Article by Tom Huth

Below are excerpts from an article written by Tom Huth for Conde Nast Traveler magazine in summer 2005.

For the night’s accommodations, we have secured an old schoolhouse. Or half of one, at least. “Your side used to be the first and second grades,” explains Ellis Anderson, the woman who owns the duplex. “My side was the third and fourth.”

We’re in the artists’ hideaway of Bay St. Louis, Mississippi, on a quiet residential corner only two blocks from the Gulf of Mexico. We swing open the door, and our schoolroom is dancing with light: sunshine pouring in through the tall paned windows, through the transoms, the ceilings twelve feet high and turning with tropical fans, the white beadboard walls hung with oversized art. Ellis shows us our bed, which is screened off by armoires and bookcases. The unusual headboard, she says, was once the ticket window of the Toulouse Theater in New Orleans. She shows us our kitchen, our own washer-dryer. We have 1,200 square feet to play with, and out every window we can see the bewitching shapes of the live-oak trees in the yard, their enormous arms glowing with Resurrection ferns.

Given this choice, who’d ever stay in a hotel?

My wife Holly and I are in the middle of an old-fashioned cross-country motoring trip, and I’ve lined up home rentals (call them hometels) in three small towns a day’s drive from each other along America’s Gulf Coast. These are communities which seem to offer some character and historical depth. Yet so far they’ve escaped the attention of most guidebooks--and developers, too.

Bay St. Louis, tucked into a peninsula with its back to the highways, has a Nifty Fifties feel. Its 19th-Century mansions and clapboard cottages share a fondness for white columns and sprawling verandas, and just enough of them have been fixed up or prettied out in Caribbean colors to make the ghostlier relics look all the more romantic, if only for their possibilities. Along the back streets, residents hang out shingles announcing what they do: the clockmaker, the attorney, the seamstress. The grass in the yards is that overripe green of the Deep South, and we can hear freight trains bleating day and night as they rumble through town.

Main Street boasts a Gothic Revival courthouse, two churches and two commercial blocks of brick shopfronts and wooden cottages which are occupied mainly these days by galleries and gift shops. Still there’s nothing so advanced as a traffic light or parking meter.

In an age of forsaken downtowns, here is a Main Street that keeps on giving. On a Saturday morning I watch a new tenant put up the lettering on his office window: GRAVITY CONSCIOUS DESIGN. Across the street a carpenter is hanging a sign on the Masonic Temple: MASSAGE...AROMATHERAPY. Two blocks up a painter is restoring a vintage Coca-Cola mural.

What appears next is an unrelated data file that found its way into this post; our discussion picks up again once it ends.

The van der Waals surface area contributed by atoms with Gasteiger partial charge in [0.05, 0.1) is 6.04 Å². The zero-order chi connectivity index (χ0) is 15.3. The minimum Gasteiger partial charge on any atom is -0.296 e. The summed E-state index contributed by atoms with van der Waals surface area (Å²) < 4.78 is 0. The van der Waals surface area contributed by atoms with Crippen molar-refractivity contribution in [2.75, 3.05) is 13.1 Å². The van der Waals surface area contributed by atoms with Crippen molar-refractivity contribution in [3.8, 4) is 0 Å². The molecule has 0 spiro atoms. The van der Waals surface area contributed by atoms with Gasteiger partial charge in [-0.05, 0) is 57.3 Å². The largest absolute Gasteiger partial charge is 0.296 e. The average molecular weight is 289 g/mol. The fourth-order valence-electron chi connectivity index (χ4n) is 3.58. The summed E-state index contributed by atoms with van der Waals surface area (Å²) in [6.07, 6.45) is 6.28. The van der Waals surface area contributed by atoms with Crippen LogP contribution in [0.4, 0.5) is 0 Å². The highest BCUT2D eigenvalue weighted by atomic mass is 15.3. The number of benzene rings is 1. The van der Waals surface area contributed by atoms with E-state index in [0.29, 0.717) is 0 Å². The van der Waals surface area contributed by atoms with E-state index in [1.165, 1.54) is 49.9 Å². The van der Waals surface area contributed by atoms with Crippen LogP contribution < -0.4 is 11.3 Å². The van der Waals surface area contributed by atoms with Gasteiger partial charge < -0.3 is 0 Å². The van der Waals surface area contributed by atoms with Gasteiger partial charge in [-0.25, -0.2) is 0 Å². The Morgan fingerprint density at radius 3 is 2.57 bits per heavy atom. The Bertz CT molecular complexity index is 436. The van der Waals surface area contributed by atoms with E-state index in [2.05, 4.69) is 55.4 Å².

That night the town’s galleries host a street party, and a modest number of tourists and townspeople amble around drinking wine and listening to live jazz and R&B. Bay St. Louis has been attracting artists since the mid-1980s, and many of them come from New Orleans, which is just an hour away. The affinity is in the bones: The French settled the coasts of Mississippi and Alabama along with Louisiana, and throughout the 1800s the New Orleans upper crust came here, by steamboat and railroad, to escape the summer heat. Today you can’t find a restaurant in town that doesn’t serve gumbo and ettouffe. The paintings on display tonight likewise pay tribute: the wrought-iron cityscapes, the jazzmen, the Spanish moss. Outside, the piano player sings, “Son of a gun we’ll have great fun on the bayou!”

Ellis also drifted over from New Orleans, where she had a gallery in the French Quarter. She declares, not knowing I’m a writer: “This is the sweetest-natured community I have ever seen in my life! Kind. Generous. Tolerant of eccentricities. It’s not like the cities. Some day it might be, but right now it’s stellar. You don’t have to have that big-city wariness, that alertness.”

When she bought the landmark 1913 schoolhouse four years ago (2002), friends pitched in to help her restore it. Sometimes she traded her jewelry for their labor. Now that it’s finished, she has only one problem. Couples who rent from her are so smitten with Bay St. Louis that in the last year four of them have bought their own properties.

So on my walks through the neighborhood--when I size up the lumberyard that’s now an arts center, the Mission-style train depot that’s humming with cultural events--I fancy the thought of reinventing that abandoned bank building down by the railroad tracks, or the old Rainbow Theatre.

Most travelers, I guess, would stay here for one night on the way to somewhere else. They’d pay Ellis Anderson her $100 and move on. But Holly and I can linger a while. We lay in some groceries for breakfast and lunch and fall into our routines. I find myself gazing out the schoolhouse windows like I did when I was a boy, looking for the action. In the evenings we go out to eat, and there are just enough restaurants in Bay St. Louis to last for a week.

After dinner, driving home through the dark streets, I like to turn the corner and see our lights twinkling through the treetops. In the mornings I like to open my eyes to the embrace of those granddaddy live-oaks: to take comfort that we’re still in Mississippi.

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